You weren’t close with Uncle Fred, seeing him only on the holidays or the occasional dinner at your parent’s house. Even though you knew about his heart condition, his death still came as a shock to you. Your natural response to grieve is understandably accompanied by the urge to do something constructive. Since Uncle Fred was a non-immediate family member, you won’t be expected to make any of the arrangements. Still, reaching out to offer help and support would be cathartic.
You would think that, after centuries of dealing with death, there would be a cut-and-dry way to go about it. Unfortunately, there isn’t. Everyone is different and grieves in different ways, and for some reason — even when it’s expected — it takes you off guard. Though you feel helpless and are trying to deal with your own grief, there are things you can do to ease the suffering around you. And that alone can have a therapeutic effect.
Explaining It to the Kids
Whether you tell the children directly or they overhear a conversation, at one point you’re going to have to deal with explaining Uncle Fred’s death to them. Kid’s Health recommends being honest with your children and encouraging them to ask questions. This might be one of the toughest conversations you’ll ever have with them because, in addition to dealing with death on a personal level, you might not feel like you have the answers the kids are looking for.
According to Dr. Bruce Perry of Scholastic.com, you should share some of your feelings about Uncle Fred’s passing to reassure your kids that their own feelings are valid. Your children will likely have questions about what happens after death, so discussing the passing of a family member is also an appropriate time to discuss spiritual beliefs.
Offering Help and Support
When you have to deal with the death of a family member, no matter how close, it’s a contradictory time in your life. The grieving process itself is a personal one, yet death compels you to reach out to others to give and receive support. It’s important even for those who pride themselves on their strength to lean on friends and family when coping with death. When you’re offering support, don’t be overwhelmed by a feeling of helplessness.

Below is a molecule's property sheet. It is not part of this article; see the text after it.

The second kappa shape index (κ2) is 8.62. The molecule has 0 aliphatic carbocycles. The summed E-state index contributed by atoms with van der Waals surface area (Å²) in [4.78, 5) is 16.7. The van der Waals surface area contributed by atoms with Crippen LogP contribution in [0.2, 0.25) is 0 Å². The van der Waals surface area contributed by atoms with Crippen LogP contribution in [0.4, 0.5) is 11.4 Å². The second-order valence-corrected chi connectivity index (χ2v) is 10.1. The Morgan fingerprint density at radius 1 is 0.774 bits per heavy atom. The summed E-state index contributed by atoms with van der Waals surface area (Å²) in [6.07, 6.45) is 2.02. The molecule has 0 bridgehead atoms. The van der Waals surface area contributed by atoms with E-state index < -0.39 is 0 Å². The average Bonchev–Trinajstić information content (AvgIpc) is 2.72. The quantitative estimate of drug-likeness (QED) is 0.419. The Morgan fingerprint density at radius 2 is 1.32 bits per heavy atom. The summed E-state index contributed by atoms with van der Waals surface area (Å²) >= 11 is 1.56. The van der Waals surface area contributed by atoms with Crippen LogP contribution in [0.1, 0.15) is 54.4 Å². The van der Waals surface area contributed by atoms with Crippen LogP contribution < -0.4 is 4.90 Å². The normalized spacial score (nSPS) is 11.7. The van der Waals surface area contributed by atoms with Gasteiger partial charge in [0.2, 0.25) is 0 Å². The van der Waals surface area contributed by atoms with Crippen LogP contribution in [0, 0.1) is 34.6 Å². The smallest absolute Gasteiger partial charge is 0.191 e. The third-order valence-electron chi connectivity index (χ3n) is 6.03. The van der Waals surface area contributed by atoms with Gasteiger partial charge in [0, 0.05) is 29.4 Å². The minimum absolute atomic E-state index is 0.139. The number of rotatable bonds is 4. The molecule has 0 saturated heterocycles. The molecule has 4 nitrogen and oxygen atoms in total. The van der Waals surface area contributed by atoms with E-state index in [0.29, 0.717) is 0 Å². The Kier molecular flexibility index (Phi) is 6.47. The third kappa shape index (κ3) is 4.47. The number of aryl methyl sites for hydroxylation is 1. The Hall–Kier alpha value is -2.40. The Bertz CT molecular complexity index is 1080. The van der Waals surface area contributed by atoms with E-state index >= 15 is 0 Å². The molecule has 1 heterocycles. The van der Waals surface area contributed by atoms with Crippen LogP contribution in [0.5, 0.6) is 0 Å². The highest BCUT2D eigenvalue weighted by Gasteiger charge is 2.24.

There are a number of little things you can do such as deliver a homemade meal, offer to run errands, clean the house or simply send a hand-written note to convey your sympathy and concern. If you’d like to send something along with your note, visit a website like FTD for sympathy gift ideas. Prayer plants and different varieties of lilies are always appreciated, but you’ll find other thoughtful items such as food and drink gift boxes, plaques and figurines, as well.
Walking That Fine Line
It can be easy to overstep boundaries in your eagerness to help and offer support. Think things through before speaking or acting to avoid making the situation worse for others. Don’t offer unsolicited opinions or advice. Everyone grieves differently, and the things you may have personally found helpful in the past, such as removing the deceased’s pictures or clothing, might be shocking or painful for those closest to him.
Don’t try to rush the grieving period, either. Whether it’s day one or a year later, it’s never appropriate to advise the grieving to “get over it.” Even telling someone that she’ll get over it eventually offers no comfort because, at the time, it feels like she never will. Ultimately, the best thing you can do is stay in touch and offer to be there if any help is needed, whether it be a shoulder to cry on or a ride to the supermarket.
About the Author: Elizabeth Lambert volunteers with several energy conservation groups and loves to write about green living.